With Hurricane Irma barreling through the Caribbean and headed towards Florida, folks in the Sunshine State are trying to get out. The problem? Bottle necked roads. Plus, demand for flights out caused a huge spike in ticket prices. It's something an East Peoria man who happens to be a friend of anchor Caitlin Knute learned the hard way.
Brock Terpening and his mom were visiting her winter home in Fort Myers when they realized there was no avoiding Irma.
Terpening was scheduled to fly out on Friday, but then got an alert that his flight had been canceled. So, he got online to rebook, and found this.
"The flight's were probably $400-$500 but by the time we got to the chair with our credit cards they'd gone up to $1,500 for Friday for one way," he shared with us via Facetime.
He goes on to detail how that's when they decided to take his mom's car and drive, but that proved difficult, too.
"We went hunting for gas and they were totally out. We drove by 8 gas stations that were totally out, and finally the 9th gas station we found some, but they only had premium which was our only option, so we filled up."
Then they found themselves trapped in traffic, traveling a mere 5 miles per hour, alongside other desperate drivers who went so far as to strap gas cans on top of and even behind their vehicles.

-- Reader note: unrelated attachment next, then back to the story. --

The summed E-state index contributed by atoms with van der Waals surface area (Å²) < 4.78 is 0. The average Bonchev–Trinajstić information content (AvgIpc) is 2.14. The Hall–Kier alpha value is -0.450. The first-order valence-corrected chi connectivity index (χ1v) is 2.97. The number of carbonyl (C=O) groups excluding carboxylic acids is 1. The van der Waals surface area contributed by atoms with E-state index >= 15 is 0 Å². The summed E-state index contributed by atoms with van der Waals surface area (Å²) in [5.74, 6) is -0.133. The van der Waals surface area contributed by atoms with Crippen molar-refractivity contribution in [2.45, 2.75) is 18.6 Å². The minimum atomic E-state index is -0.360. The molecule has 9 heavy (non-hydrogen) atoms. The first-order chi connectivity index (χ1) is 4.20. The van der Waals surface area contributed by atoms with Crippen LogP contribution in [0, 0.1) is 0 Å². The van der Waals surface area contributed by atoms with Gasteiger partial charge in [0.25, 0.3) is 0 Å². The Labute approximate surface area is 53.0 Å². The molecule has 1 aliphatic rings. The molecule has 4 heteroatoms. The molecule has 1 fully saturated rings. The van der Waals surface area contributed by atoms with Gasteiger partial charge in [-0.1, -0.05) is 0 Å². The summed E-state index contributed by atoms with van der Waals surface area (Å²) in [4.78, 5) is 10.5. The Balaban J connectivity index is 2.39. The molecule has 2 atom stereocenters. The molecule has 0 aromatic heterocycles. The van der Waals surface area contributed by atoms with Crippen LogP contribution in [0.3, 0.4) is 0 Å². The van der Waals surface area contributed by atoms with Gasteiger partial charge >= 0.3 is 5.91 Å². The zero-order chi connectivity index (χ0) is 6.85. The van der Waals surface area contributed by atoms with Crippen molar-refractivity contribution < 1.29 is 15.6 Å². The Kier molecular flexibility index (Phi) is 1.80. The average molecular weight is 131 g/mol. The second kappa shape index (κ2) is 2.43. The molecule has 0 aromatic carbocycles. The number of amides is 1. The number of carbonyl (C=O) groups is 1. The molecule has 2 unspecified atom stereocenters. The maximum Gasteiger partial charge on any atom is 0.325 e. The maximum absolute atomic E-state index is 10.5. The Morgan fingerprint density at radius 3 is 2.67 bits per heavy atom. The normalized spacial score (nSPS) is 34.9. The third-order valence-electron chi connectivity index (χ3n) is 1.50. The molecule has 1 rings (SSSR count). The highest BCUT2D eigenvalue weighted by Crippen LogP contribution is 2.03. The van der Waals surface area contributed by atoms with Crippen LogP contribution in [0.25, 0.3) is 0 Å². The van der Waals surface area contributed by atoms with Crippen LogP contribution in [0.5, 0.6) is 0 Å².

"It looked funny when we were leaving, but then it wasn't so funny after we stopped twice and the 4 gas stations off an off ramp didn't have any gas at all."
At the time he pulled over to Facetime with us, Terpening and his mom had decided to take back roads through Alabama to try to beat the traffic, which he thought was helping. As for whether he wished he'd left sooner?
We probably should have left a day earlier, but it was 92 and sunny so it's hard to jump in the car for 20 hours, which will probably be 30 hours by the time we get home," he admits.
After demand for domestic flights out of Miami drove prices as high as $3,000 on some websites, airlines faced a backlash of criticism. Many, including Jetblue, American Airlines, and Delta have all announced they are now capping ticket prices as low as $99. Although for many, like Terpening, that news broke after they'd already opted to take their chances on the road.